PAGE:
Provider Relief Funds – Continued Confusion Regarding Reporting Requirements and Lost Revenues

In Fall 2020, HHS issued multiple rounds of guidance and FAQs regarding the reporting requirements for the Provider Relief Funds, the most recently published notice being November 2, 2020 and December 11, 2020. Specifically, the reporting portal for the use of the funds in 2020 was scheduled to open on January 15, 2021. Although there was much speculation as to whether this would occur. And, as of the date of this article, the portal was not opened.

Ohio S.B. 310 Loosens Practice Barrier for Advanced Practice Providers

S.B. 310, signed by Ohio Governor DeWine and effective from December 29, 2020 until May 1, 2021, provides flexibility regarding the regulatorily mandated supervision and collaboration agreements for physician assistants, certified nurse-midwives, clinical nurse specialists and certified nurse practitioners working in a hospital or other health care facility. Originally drafted as a bill to distribute federal COVID funding to local subdivisions, the healthcare related provisions were added to help relieve some of the stresses hospitals and other healthcare facilities are facing during the COVID-19 pandemic.

HHS Issues Opinion Regarding Illegal Attempts by Drug Manufacturers to Deny 340B Discounts under Contract Pharmacy Arrangements

The federal 340B discount drug program is a safety net for many federally qualified health centers, disproportionate share hospitals, and other covered entities. This program allows these providers to obtain discount pricing on drugs which in turn allows the providers to better serve their patient populations and provide their patients with access to vital health care services. Over the years, the 340B program has undergone intense scrutiny, particularly by drug manufacturers who are required by federal law to provide the discounted pricing.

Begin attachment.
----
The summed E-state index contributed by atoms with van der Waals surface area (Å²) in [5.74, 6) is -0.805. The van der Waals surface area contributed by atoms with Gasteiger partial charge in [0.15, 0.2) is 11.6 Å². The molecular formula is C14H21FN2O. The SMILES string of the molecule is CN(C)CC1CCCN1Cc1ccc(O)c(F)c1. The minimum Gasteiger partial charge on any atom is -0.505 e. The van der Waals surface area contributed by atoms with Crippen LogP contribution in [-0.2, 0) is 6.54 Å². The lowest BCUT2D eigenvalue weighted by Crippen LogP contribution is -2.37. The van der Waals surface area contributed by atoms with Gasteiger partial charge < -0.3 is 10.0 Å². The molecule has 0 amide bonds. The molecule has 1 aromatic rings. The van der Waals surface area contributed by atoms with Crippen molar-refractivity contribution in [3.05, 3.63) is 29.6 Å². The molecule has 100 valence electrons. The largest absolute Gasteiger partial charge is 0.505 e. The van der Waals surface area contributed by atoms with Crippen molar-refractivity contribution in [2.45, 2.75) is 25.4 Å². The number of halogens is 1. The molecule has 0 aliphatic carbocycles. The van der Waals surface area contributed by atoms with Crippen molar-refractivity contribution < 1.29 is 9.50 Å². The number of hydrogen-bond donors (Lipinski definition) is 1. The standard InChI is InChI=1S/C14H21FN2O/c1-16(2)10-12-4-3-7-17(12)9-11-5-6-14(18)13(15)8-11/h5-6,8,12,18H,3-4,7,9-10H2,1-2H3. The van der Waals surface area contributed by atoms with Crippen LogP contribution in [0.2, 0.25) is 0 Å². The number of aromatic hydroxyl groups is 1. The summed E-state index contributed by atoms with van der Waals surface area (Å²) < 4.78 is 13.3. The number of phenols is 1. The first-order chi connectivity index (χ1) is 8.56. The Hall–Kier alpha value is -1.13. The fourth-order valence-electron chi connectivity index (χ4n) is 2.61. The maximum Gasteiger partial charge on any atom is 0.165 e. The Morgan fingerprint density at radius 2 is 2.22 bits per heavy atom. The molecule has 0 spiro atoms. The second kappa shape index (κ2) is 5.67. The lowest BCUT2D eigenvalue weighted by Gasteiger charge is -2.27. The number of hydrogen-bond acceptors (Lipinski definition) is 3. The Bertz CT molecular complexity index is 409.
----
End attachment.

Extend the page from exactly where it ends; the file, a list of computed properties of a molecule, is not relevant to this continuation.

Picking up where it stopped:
S.B. 263 Protects 340B Covered Entities from Predatory Practices in Ohio

Just before the end of calendar year 2020 and at the end of its two-year legislative session, the Ohio General Assembly passed Senate Bill 263, which prohibits insurance companies and pharmacy benefit managers (“PBMs”) from imposing on 340B Covered Entities discriminatory pricing and other contract terms. This is a win for safety net providers and the people they serve, as 340B savings are crucial to their ability to provide high quality, affordable programs and services to patients.

DOL Finalizes New Rule Regarding Independent Contractor Status, But Its Future Is In Jeopardy

On January 6, 2021, the Department of Labor announced its final rule regarding independent contractor status under the Fair Labor Standards Act. As described in a prior BMD client alert, this new rule was fast-tracked by the Trump administration after its proposal in September 2020. The new rule is set to take effect on March 8, 2021, and contains several key developments related to the "economic reality" test used to determine whether an individual is an independent contractor or an employee under the FLSA.